When deciding to scrap the pride night sweaters, the Blackhawks stated that they were concerned with the potential impact of Russian law on Russian players, echoing a similar sentiment to that of Ilya Lyubushkin. Decisions made around personal safety and the safety of family members should always occur in good faith, and are absolutely decisions that have to be weighed with a wide lens. However, no reason was given for the Wild and Rangers organizations decision to nix the warm-up jersey from pre-game ceremonies.

So why the pushback now?

What is so different from past seasons? In 2023, 500+ bills targeting the LGBTQ community were pushed through legislative sessions around the country. Most of these bills disproportionately impact the transgender community.

In states like Florida, policies enacted rival the draconian laws drafted in countries like Russia, with bills like the “Don’t Say Gay” bill threatening schoolteachers with legal action if discussion of LGBTQ topics occur in the classroom.

In the months leading up to an American election cycle, LGBTQ rights have once again been thrust into the country’s cultural and political square. Although these bills are nothing new, the thread that weaves through culture war politics has begun to weave itself through sports culture, as well.

That much is plaintively evident when players who abstain due to religious reasons have previously worn pride jerseys with no objections.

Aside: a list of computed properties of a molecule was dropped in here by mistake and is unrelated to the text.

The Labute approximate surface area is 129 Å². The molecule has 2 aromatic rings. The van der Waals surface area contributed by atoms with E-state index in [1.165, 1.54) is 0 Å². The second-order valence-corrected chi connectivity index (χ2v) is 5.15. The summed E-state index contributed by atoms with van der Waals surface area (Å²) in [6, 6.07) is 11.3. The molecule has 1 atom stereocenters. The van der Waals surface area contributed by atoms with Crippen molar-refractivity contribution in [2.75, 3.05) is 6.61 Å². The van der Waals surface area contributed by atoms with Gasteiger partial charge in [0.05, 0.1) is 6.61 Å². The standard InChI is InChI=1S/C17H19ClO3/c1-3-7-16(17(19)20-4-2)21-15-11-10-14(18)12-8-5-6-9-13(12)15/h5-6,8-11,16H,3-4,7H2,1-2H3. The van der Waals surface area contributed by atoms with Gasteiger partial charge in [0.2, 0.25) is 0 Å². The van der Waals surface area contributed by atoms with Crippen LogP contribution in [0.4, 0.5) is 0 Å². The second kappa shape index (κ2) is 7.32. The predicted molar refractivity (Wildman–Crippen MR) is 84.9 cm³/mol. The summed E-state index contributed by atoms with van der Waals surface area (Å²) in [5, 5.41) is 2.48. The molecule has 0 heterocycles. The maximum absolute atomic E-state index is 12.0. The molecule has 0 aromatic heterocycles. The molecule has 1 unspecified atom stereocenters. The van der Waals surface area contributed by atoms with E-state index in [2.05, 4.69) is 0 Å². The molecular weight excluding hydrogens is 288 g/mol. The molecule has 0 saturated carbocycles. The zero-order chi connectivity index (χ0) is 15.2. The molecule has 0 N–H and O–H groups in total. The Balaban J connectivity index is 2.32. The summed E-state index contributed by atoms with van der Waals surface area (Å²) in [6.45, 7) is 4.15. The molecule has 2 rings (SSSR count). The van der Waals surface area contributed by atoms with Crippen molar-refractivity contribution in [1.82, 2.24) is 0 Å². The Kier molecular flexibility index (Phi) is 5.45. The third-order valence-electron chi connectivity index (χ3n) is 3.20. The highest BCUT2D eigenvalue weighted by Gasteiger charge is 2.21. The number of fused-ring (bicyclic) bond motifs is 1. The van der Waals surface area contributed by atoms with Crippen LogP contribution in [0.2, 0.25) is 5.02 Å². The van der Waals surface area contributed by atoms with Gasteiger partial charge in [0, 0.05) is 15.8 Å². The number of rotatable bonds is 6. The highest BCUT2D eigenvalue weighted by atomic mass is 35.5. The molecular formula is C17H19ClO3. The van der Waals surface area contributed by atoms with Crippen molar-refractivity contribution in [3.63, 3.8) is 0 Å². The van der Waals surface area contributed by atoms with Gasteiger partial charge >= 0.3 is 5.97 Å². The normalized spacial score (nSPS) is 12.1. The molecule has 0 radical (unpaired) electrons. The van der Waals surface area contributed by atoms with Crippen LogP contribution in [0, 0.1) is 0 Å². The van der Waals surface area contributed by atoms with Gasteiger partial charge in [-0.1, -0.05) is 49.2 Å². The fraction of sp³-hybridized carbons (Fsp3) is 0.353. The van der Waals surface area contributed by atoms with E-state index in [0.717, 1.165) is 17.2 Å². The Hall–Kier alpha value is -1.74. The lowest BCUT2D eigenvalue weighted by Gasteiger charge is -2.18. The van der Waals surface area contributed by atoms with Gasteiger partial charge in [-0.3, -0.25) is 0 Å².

The Florida Panthers were the first NHL team to host a pride theme night, back in 2013.

The NHL’s response to all of the controversy?

Put an end to theme nights entirely.

For a league that may have a rocky track record, but still is leaps and bounds ahead of others when it comes to inclusion, the move seemed drastic. Only seven players objected to pride night, but because of the microscopic lens of culture war perspectives, fundraising efforts like Hockey Fights Cancer and military appreciation nights were also cut.

Again, league-wide inclusion initiatives beyond LGBTQ pride events were canceled because of seven players.


If theme nights are not league-mandated, then give players an opt-out option. Fans are wise enough to decide how much support they would like to give to a team or player who refrains from participating.

This bow to the minority concept is exactly why the NHL needs pride nights, and why the league should be doubling down on the real meaning behind the phrase “hockey is for everyone.”

The NHL had a chance to make a statement and not back away from something it has touted as a core value: equality in sport. With the LGBTQ+ community under attack across the globe, standing up for that core value would have been better reflected by the league doubling down on its support of pride events.

Instead of bending to the will of a few, the league should have had the courage to stand with the will of many.

By doubling down, the league’s stance would have been more clear: hockey is for everyone and we will continue to support that sentiment.

Instead, the message gets lost and distorted among the threads that act as cultural snares and hinder productive change. These tangled threads are exactly why the NHL needs pride nights, now more than ever.

If hockey is only a sport for those whose identities aren’t considered controversial, who is it really for, anyway?

Pro Players